Hayabusa-2 Set For Landing On The Asteroid Ryugu

Share

JAXA, the Japanese space agency, has just scheduled the future phases of the Hayabusa-2 mission on asteroid Ryugu. The spacecraft reached its target in June after a journey of 3,5 years. JAXA planned the deployment of the separate robotic landing craft in September and October. The modules will be launched in two different areas of Ryugu.

The Hayabusa-2 mission is of great importance for the Japanese space agency, JAXA, as if everything goes okay it would be the first spacecraft to deploy landers to collect data on the surface of an asteroid.

Asteroid Ryugu is a one-km-wide space rock belonging primitive type of asteroid from the early history of our solar system. Therefore, analyzing it is significantly important for the scientists to understand the solar system and the Universe better. Also, the astronomers hope to shed more light on the formation and evolution of the Earth.

JAXA set the deployment dates for Hayabusa-2 mission’s robotic landers

Hayabusa-2 would launch the first container known as Minerva II-1, a 3.3-kg load, on September 21st. This cargo contains Rover 1A and Rover 1B which will use a motor-powered rotating internal mass that propels the robots on the surface of the asteroid Ryugu.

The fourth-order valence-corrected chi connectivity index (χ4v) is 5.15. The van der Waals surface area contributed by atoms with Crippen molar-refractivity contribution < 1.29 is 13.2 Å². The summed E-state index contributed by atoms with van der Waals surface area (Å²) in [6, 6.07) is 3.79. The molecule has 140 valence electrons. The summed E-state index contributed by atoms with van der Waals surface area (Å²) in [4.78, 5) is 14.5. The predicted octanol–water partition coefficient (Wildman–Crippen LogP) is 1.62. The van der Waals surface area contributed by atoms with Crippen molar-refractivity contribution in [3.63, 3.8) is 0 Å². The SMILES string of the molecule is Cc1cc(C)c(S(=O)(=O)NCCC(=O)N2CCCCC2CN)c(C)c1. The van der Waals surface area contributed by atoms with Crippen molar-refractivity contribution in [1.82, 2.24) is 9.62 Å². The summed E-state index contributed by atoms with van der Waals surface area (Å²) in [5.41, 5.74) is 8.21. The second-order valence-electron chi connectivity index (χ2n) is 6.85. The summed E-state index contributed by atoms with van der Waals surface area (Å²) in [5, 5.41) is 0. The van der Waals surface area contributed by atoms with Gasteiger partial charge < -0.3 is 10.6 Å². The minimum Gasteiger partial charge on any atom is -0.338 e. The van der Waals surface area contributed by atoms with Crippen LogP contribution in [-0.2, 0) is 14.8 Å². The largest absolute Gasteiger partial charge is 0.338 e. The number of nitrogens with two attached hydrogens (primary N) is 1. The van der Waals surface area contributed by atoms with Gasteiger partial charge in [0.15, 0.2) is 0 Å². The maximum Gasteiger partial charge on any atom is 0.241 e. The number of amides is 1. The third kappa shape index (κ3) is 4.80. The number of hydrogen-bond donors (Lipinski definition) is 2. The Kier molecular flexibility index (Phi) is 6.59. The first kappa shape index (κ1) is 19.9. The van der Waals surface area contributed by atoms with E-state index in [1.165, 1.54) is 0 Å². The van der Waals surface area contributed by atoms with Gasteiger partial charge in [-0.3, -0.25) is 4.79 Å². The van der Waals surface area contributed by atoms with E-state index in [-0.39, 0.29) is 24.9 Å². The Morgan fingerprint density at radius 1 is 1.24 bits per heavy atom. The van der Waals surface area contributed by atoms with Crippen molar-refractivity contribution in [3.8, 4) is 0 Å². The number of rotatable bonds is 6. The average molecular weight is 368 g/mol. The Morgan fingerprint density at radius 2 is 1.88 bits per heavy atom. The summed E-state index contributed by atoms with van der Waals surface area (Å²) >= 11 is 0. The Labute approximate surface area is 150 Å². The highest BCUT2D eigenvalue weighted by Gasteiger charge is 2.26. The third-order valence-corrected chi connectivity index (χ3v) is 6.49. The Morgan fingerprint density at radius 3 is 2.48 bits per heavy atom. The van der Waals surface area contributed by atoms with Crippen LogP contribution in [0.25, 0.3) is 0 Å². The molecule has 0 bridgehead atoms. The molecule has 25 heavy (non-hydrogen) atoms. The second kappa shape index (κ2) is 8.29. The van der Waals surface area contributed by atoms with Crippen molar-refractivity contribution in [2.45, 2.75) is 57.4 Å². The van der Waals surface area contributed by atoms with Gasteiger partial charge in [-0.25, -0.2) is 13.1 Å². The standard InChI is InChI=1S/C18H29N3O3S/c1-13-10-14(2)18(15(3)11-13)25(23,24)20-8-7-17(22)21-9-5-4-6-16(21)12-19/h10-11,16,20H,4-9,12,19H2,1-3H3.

About two weeks later, the spacecraft will deploy the Mascot lander, developed by the German Aerospace Center (DLR) in collaboration with the French Space Agency (CNES). Therefore, on October 3rd, Mascot (Mobile Asteroid Surface Scout), a 10-kilo instrument, will reach on the surface of asteroid Ryugu.

Mascot packs a wide-angle camera, a microscope, a radiometer, and a magnetometer to measure the space rock’s magnetic field.

“The surface of asteroid Ryugu is covered with boulders, so we need to continue gathering and considering information so that we can touch down safely,” stated JAXA.

Right before leaving asteroid Ryugu, which would take place in December 2019, Hayabusa-2 will detonate an explosive charge causing a crater. Then, Ryugu will head home and hopefully will return safely to Earth somewhen in 2020.

mm

Jasmine holds a Master’s in Journalism from Ryerson University in Toronto and writes professionally in a broad variety of genres. She has worked as a senior manager in public relations and communications for major telecommunication companies, and is the former Deputy Director for Media Relations with the Modern Coalition. Jasmine writes primarily in our LGBTTQQIAAP and Science section.


Share

Recommended For You

Leave a Reply

Your email address will not be published. Required fields are marked *